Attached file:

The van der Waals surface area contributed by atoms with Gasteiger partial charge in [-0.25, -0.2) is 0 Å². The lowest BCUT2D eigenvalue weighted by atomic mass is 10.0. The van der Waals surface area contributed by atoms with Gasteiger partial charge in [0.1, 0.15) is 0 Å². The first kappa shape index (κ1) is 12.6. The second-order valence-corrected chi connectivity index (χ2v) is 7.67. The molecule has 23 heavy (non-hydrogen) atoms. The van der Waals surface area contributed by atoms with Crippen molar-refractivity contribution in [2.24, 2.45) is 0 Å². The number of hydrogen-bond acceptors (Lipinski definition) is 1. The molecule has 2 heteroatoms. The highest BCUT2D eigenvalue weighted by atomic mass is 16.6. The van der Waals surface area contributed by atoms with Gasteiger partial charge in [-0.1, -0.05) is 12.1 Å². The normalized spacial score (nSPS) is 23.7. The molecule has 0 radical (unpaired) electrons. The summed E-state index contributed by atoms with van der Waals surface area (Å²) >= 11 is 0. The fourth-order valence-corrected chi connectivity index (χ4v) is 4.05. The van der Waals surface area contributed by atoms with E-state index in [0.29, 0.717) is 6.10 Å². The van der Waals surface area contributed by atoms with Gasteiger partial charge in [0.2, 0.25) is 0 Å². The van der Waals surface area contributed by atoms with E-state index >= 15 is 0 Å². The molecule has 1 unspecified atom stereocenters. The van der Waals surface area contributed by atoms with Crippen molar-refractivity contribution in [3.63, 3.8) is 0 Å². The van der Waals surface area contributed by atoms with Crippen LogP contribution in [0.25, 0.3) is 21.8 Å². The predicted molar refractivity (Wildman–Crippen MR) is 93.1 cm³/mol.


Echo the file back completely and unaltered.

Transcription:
The van der Waals surface area contributed by atoms with Gasteiger partial charge in [-0.25, -0.2) is 0 Å². The lowest BCUT2D eigenvalue weighted by atomic mass is 10.0. The van der Waals surface area contributed by atoms with Gasteiger partial charge in [0.1, 0.15) is 0 Å². The first kappa shape index (κ1) is 12.6. The second-order valence-corrected chi connectivity index (χ2v) is 7.67. The molecule has 23 heavy (non-hydrogen) atoms. The van der Waals surface area contributed by atoms with Crippen molar-refractivity contribution in [2.24, 2.45) is 0 Å². The number of hydrogen-bond acceptors (Lipinski definition) is 1. The molecule has 2 heteroatoms. The highest BCUT2D eigenvalue weighted by atomic mass is 16.6. The van der Waals surface area contributed by atoms with Gasteiger partial charge in [-0.1, -0.05) is 12.1 Å². The normalized spacial score (nSPS) is 23.7. The molecule has 0 radical (unpaired) electrons. The summed E-state index contributed by atoms with van der Waals surface area (Å²) >= 11 is 0. The fourth-order valence-corrected chi connectivity index (χ4v) is 4.05. The van der Waals surface area contributed by atoms with E-state index in [0.29, 0.717) is 6.10 Å². The van der Waals surface area contributed by atoms with Gasteiger partial charge in [0.2, 0.25) is 0 Å². The van der Waals surface area contributed by atoms with E-state index >= 15 is 0 Å². The molecule has 1 unspecified atom stereocenters. The van der Waals surface area contributed by atoms with Crippen molar-refractivity contribution in [3.63, 3.8) is 0 Å². The van der Waals surface area contributed by atoms with Crippen LogP contribution in [0.25, 0.3) is 21.8 Å². The predicted molar refractivity (Wildman–Crippen MR) is 93.1 cm³/mol.